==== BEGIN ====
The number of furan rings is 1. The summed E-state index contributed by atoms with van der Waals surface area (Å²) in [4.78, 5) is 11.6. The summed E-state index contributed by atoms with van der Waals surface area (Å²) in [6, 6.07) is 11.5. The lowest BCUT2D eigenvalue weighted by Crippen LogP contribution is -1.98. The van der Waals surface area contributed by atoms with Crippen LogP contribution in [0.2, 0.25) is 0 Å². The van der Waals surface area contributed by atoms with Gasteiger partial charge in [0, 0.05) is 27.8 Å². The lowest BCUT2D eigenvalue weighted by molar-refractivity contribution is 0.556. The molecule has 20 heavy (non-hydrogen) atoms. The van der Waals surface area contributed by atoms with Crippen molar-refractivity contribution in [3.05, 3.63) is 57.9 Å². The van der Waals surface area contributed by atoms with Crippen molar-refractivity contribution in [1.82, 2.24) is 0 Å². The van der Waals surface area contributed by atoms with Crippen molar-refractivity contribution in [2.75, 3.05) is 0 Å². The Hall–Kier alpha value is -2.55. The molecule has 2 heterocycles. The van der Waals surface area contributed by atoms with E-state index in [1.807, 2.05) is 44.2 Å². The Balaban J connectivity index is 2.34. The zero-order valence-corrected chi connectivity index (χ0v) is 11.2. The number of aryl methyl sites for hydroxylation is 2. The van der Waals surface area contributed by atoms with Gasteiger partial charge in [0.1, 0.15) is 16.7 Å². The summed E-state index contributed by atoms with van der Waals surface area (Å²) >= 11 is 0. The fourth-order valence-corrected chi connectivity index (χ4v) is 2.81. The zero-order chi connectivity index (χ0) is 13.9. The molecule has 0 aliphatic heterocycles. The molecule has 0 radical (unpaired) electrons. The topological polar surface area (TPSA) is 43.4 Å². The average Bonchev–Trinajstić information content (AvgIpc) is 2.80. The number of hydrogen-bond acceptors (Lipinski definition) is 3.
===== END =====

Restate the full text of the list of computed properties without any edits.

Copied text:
The number of furan rings is 1. The summed E-state index contributed by atoms with van der Waals surface area (Å²) in [4.78, 5) is 11.6. The summed E-state index contributed by atoms with van der Waals surface area (Å²) in [6, 6.07) is 11.5. The lowest BCUT2D eigenvalue weighted by Crippen LogP contribution is -1.98. The van der Waals surface area contributed by atoms with Crippen LogP contribution in [0.2, 0.25) is 0 Å². The van der Waals surface area contributed by atoms with Gasteiger partial charge in [0, 0.05) is 27.8 Å². The lowest BCUT2D eigenvalue weighted by molar-refractivity contribution is 0.556. The molecule has 20 heavy (non-hydrogen) atoms. The van der Waals surface area contributed by atoms with Crippen molar-refractivity contribution in [3.05, 3.63) is 57.9 Å². The van der Waals surface area contributed by atoms with Crippen molar-refractivity contribution in [1.82, 2.24) is 0 Å². The van der Waals surface area contributed by atoms with Crippen molar-refractivity contribution in [2.75, 3.05) is 0 Å². The Hall–Kier alpha value is -2.55. The molecule has 2 heterocycles. The van der Waals surface area contributed by atoms with E-state index in [1.807, 2.05) is 44.2 Å². The Balaban J connectivity index is 2.34. The zero-order valence-corrected chi connectivity index (χ0v) is 11.2. The number of aryl methyl sites for hydroxylation is 2. The van der Waals surface area contributed by atoms with Gasteiger partial charge in [0.1, 0.15) is 16.7 Å². The summed E-state index contributed by atoms with van der Waals surface area (Å²) >= 11 is 0. The fourth-order valence-corrected chi connectivity index (χ4v) is 2.81. The zero-order chi connectivity index (χ0) is 13.9. The molecule has 0 aliphatic heterocycles. The molecule has 0 radical (unpaired) electrons. The topological polar surface area (TPSA) is 43.4 Å². The average Bonchev–Trinajstić information content (AvgIpc) is 2.80. The number of hydrogen-bond acceptors (Lipinski definition) is 3.